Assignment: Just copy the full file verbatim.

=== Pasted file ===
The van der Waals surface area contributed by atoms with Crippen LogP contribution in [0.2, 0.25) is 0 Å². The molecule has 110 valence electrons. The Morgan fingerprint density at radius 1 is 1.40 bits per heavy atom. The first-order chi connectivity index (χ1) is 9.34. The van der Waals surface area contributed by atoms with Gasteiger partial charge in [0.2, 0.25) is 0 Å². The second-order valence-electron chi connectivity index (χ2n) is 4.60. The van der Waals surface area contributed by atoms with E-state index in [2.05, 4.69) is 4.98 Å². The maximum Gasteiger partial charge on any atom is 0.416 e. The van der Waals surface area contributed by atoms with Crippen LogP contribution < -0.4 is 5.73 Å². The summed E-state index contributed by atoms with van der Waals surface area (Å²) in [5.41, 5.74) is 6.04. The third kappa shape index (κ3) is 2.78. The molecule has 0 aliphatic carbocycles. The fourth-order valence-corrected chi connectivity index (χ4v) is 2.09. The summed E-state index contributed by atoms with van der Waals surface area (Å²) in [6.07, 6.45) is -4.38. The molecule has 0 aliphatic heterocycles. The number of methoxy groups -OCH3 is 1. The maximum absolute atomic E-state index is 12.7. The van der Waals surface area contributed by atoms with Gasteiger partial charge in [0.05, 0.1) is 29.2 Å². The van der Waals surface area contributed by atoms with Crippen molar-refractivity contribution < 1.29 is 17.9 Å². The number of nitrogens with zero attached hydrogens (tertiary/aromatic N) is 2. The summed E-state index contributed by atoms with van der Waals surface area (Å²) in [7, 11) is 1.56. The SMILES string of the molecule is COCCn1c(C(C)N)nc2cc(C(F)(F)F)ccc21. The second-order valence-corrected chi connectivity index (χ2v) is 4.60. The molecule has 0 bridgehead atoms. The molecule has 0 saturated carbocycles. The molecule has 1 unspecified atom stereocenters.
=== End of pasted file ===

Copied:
The van der Waals surface area contributed by atoms with Crippen LogP contribution in [0.2, 0.25) is 0 Å². The molecule has 110 valence electrons. The Morgan fingerprint density at radius 1 is 1.40 bits per heavy atom. The first-order chi connectivity index (χ1) is 9.34. The van der Waals surface area contributed by atoms with Gasteiger partial charge in [0.2, 0.25) is 0 Å². The second-order valence-electron chi connectivity index (χ2n) is 4.60. The van der Waals surface area contributed by atoms with E-state index in [2.05, 4.69) is 4.98 Å². The maximum Gasteiger partial charge on any atom is 0.416 e. The van der Waals surface area contributed by atoms with Crippen LogP contribution < -0.4 is 5.73 Å². The summed E-state index contributed by atoms with van der Waals surface area (Å²) in [5.41, 5.74) is 6.04. The third kappa shape index (κ3) is 2.78. The molecule has 0 aliphatic carbocycles. The fourth-order valence-corrected chi connectivity index (χ4v) is 2.09. The summed E-state index contributed by atoms with van der Waals surface area (Å²) in [6.07, 6.45) is -4.38. The molecule has 0 aliphatic heterocycles. The number of methoxy groups -OCH3 is 1. The maximum absolute atomic E-state index is 12.7. The van der Waals surface area contributed by atoms with Gasteiger partial charge in [0.05, 0.1) is 29.2 Å². The van der Waals surface area contributed by atoms with Crippen molar-refractivity contribution < 1.29 is 17.9 Å². The number of nitrogens with zero attached hydrogens (tertiary/aromatic N) is 2. The summed E-state index contributed by atoms with van der Waals surface area (Å²) in [7, 11) is 1.56. The SMILES string of the molecule is COCCn1c(C(C)N)nc2cc(C(F)(F)F)ccc21. The second-order valence-corrected chi connectivity index (χ2v) is 4.60. The molecule has 0 bridgehead atoms. The molecule has 0 saturated carbocycles. The molecule has 1 unspecified atom stereocenters.